So either you’re in your ssh from USB drive that’s booted your davygravy’s rootfs or you need to boot into it, then :

cd /tmp
chmod +x

Reboot without the USB stick attached and you should boot into the rescue system. Then reboot with the USB attached and you should boot into davygravy’s rootfs.

STEP 6 – Install netconsole (optional but HIGHLY recommended)

Without netconsole, you can’t monitor the boot process (well at least the bits up until Kernel is loaded). It’s a bit of extra effort, but it will help you debug if the USB stick is not booting. Netconsole procedure is described by Jeff Doozan here –,14,14


On the Goflex NET, you’ll need to setup some environment variables for the uBoot loader. These are written into the internal flash, so be VERY VERY careful you get this right. CHECK, DOUBLE CHECK and TRIPLE CHECK anytime you are flashing internal flash or doing anything with it.

On the GoFlex Net:

# serverip is the machine that you will monitor on, ipaddres is the address of your GoFlex Net
# my Ubuntu machine I use to monitor is and my GoFlex Net is

fw_setenv serverip
fw_setenv ipaddr
fw_setenv if_netconsole 'ping $serverip'
fw_setenv start_netconsole 'setenv ncip $serverip; setenv bootdelay 10; setenv stdin nc; setenv stdout nc; setenv stderr nc; version;'
fw_setenv preboot 'run if_netconsole start_netconsole'

On the desktop machine (Ubuntu –

nc -u -l 6666 &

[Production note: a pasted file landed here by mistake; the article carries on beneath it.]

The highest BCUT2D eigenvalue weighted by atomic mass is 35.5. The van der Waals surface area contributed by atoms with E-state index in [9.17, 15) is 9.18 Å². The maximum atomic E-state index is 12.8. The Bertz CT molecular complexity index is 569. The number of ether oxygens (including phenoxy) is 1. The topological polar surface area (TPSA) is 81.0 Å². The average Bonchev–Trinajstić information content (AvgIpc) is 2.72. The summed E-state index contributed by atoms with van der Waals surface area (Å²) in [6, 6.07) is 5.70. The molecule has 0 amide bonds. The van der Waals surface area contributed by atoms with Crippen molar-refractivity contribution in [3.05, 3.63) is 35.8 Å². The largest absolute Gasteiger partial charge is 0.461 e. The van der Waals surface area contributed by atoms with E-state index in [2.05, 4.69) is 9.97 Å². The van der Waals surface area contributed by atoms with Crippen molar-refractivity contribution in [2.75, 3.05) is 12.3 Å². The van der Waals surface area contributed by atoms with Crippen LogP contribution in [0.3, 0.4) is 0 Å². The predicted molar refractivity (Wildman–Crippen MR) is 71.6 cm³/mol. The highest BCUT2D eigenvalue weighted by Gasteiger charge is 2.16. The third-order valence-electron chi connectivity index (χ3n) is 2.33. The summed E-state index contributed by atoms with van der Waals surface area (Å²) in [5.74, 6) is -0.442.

nc -u

You’ll need to reboot in order for these settings to take effect. I’ve got into the habit of doing this :

# for some linux installations
shutdown -h now

# or on some other linux installations

Reason for doing this is to make sure any cached data is written to disk and propertly shutdown the operating system.

STEP 7 – Install OpenMediaVault to USB

OpenMediaVault installation was fairly straightforward, although had to do some digging around on forums ! This thread on OMV forum is now out of date, but forms that basis of how to do it.

Update sources.list file

It’s good practice to do this on any installation of Debian, and will speed up any installations and updates because hopefully you’ll find mirrors that are close to you. Please refer to Debian worldwide mirrors full list to get yours.

vi /etc/apt/sources.list

This is what yours will look like:

root@debian-kirkwood-wide:/# cat /etc/apt/sources.list
deb squeeze/updates main contrib non-free
deb-src squeeze/updates main contrib non-free
deb squeeze main contrib non-free
deb-src squeeze main contrib non-free